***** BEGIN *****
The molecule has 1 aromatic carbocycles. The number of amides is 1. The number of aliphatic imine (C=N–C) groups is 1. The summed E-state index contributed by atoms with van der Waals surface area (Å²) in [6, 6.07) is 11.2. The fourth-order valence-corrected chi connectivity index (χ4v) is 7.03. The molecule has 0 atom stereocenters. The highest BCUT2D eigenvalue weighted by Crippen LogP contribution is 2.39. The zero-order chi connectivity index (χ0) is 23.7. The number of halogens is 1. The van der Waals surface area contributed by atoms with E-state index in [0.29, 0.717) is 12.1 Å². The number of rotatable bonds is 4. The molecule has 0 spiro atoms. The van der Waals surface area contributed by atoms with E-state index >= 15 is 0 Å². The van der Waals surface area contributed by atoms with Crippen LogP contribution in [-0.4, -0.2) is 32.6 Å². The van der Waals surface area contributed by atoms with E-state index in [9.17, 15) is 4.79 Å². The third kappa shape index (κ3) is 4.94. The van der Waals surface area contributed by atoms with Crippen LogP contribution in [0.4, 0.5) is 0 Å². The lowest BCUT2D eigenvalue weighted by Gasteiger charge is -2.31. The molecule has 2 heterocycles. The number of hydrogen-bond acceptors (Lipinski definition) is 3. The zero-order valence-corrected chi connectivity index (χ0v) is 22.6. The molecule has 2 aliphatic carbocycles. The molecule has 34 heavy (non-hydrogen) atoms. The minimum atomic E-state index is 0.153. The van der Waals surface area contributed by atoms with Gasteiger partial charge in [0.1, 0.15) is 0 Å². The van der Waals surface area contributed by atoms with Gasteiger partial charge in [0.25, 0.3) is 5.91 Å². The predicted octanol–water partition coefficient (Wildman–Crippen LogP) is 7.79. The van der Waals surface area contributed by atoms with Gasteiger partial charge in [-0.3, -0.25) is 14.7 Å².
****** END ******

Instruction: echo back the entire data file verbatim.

The molecule has 1 aromatic carbocycles. The number of amides is 1. The number of aliphatic imine (C=N–C) groups is 1. The summed E-state index contributed by atoms with van der Waals surface area (Å²) in [6, 6.07) is 11.2. The fourth-order valence-corrected chi connectivity index (χ4v) is 7.03. The molecule has 0 atom stereocenters. The highest BCUT2D eigenvalue weighted by Crippen LogP contribution is 2.39. The zero-order chi connectivity index (χ0) is 23.7. The number of halogens is 1. The van der Waals surface area contributed by atoms with E-state index in [0.29, 0.717) is 12.1 Å². The number of rotatable bonds is 4. The molecule has 0 spiro atoms. The van der Waals surface area contributed by atoms with E-state index >= 15 is 0 Å². The van der Waals surface area contributed by atoms with Crippen LogP contribution in [-0.4, -0.2) is 32.6 Å². The van der Waals surface area contributed by atoms with E-state index in [9.17, 15) is 4.79 Å². The third kappa shape index (κ3) is 4.94. The van der Waals surface area contributed by atoms with Crippen LogP contribution in [0.4, 0.5) is 0 Å². The lowest BCUT2D eigenvalue weighted by Gasteiger charge is -2.31. The molecule has 2 heterocycles. The number of hydrogen-bond acceptors (Lipinski definition) is 3. The zero-order valence-corrected chi connectivity index (χ0v) is 22.6. The molecule has 2 aliphatic carbocycles. The molecule has 34 heavy (non-hydrogen) atoms. The minimum atomic E-state index is 0.153. The van der Waals surface area contributed by atoms with Gasteiger partial charge in [0.1, 0.15) is 0 Å². The van der Waals surface area contributed by atoms with Gasteiger partial charge in [0.25, 0.3) is 5.91 Å². The predicted octanol–water partition coefficient (Wildman–Crippen LogP) is 7.79. The van der Waals surface area contributed by atoms with Gasteiger partial charge in [-0.3, -0.25) is 14.7 Å².